I went to the inaugural Development Producers Meetup the other day where Nicola Lees spoke on “10 Reasons Your Idea Isn’t Being Commissioned”. I thought it was a good list and worth sharing, which Nicola has kindly okayed – here are my notes:
According to Nicola, you might not be getting that commission because:
1 The idea is cr*p
You must think about what your buyer – channel, commissioning executive wants. You might have the right idea for the wrong channel – watch the channel! And don’t pitch a game show if the channel doesn’t do game shows. Likewise, you may have the right channel but the wrong commissioner. Make sure they have the authority to commission too – always aim for the decision makers, generally the people at the top of the hierarchy
2 It’s misdirected
Know the right people, get facetime (meet them in person) It’s often the offhand comment at the end of the meeting that gets the commission – if you’re not meeting them, you don’t benefit from this. It takes a long time to build up your contacts so be patient and persistent.
3 Bad timing.
Don’t pitch too early, don’t pitch too late. This means don’t pitch what’s on at the moment – lead in times in television are eg 6-12 months
4 It’s Unformed
Don’t pitch research, pitch a story. Also don’t just cut and paste from wikipedia You need to let them know who the characters are, what the strapline is, how’re you going to film it Glossy presentation of ideas isn’t better, in fact it can alienate your buyer
5 False Promises
Pitching exclusive access – make sure it’s exclusive! Nicola related a story of a commissioner who, unbeknown to the producer, was pitched exclusive access to the same police force by three different companies. Not good.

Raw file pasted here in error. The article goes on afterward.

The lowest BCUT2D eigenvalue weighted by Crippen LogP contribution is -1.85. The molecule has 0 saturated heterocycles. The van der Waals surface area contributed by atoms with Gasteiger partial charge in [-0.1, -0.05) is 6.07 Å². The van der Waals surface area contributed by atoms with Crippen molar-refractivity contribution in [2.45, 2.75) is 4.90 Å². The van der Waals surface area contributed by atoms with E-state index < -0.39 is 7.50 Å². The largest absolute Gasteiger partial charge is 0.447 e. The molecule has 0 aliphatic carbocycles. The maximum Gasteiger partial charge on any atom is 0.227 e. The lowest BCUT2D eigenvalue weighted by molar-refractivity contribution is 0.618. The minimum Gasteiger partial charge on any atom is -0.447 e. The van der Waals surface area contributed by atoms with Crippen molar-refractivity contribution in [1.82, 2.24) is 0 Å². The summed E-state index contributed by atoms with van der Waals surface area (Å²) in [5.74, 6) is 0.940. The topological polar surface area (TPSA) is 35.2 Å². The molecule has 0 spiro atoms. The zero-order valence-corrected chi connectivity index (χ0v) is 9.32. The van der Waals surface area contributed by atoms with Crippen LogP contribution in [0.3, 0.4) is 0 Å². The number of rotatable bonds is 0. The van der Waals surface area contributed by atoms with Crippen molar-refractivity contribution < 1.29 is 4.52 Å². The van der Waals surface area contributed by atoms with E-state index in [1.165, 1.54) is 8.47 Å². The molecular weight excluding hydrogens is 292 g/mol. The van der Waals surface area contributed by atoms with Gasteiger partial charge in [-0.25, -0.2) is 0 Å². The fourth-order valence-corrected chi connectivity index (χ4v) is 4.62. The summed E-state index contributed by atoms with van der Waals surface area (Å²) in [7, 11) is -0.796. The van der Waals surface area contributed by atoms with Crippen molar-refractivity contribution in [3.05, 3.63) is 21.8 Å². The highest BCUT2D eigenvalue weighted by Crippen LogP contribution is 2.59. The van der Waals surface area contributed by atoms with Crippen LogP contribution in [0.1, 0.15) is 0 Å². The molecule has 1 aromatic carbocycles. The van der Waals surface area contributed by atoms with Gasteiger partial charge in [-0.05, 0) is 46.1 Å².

6 No Reel
You haven’t made a pitch tape/ ‘sizzle reel’ Commissioners want to be hit between the eyes with a dramatic moment. Increasingly, they expect a reel.
You haven’t attached the right talent Have them attached to begin with – momentum is key with TV ideas and you lose momentum if you have to take a few weeks to get talent on board.
8 The Pitch
You might not be the right person to pitch the idea. You don’t have to be good at everything – it might be your idea or you might have written the proposal, but it doesn’t mean you have to pitch it. It’s hard to pitch and know what’s going on in the room at the same time, and Nicola suggested that working as a pair to cover these roles can be very helpful.
9 Unhelpful Colleagues
Your colleagues are undermining you in the pitch Nicola related a story about a junior producer pitching to Stuart Murphy while her senior colleagues rolled their eyes and told him he wouldn’t like the idea. Stuart behaved admirably apparently, hearing and liking the idea, though it didn’t lead to a greenlight on that occasion.
10 Great Idea, Wrong Production Company
If you want to make The Only Way Is Essex, but you work for a science documentary company…
11 Contact Details
…You didn’t put contact details on the proposal/ taster DVD/ Or you left the name of the commissioner at a different channel on the proposal…
In the Q & A, on the subject of formats, Nicola made the good point that there is a balance. You should be as specific as possible with a format proposal (this takes priority, as every detail in the format defines the format), whilst allowing the commissioner to have input. But know your boundaries, don’t compromise on elements which are integral to the idea, know when to say no (even if it means no commission).
I thoroughly recommend Nicola’s book, Greenlit which is packed with great tips and stories for anyone interested in developing television ideas. And of course, please feel free to get in touch with me if you’d like to discuss your idea for the tellybox.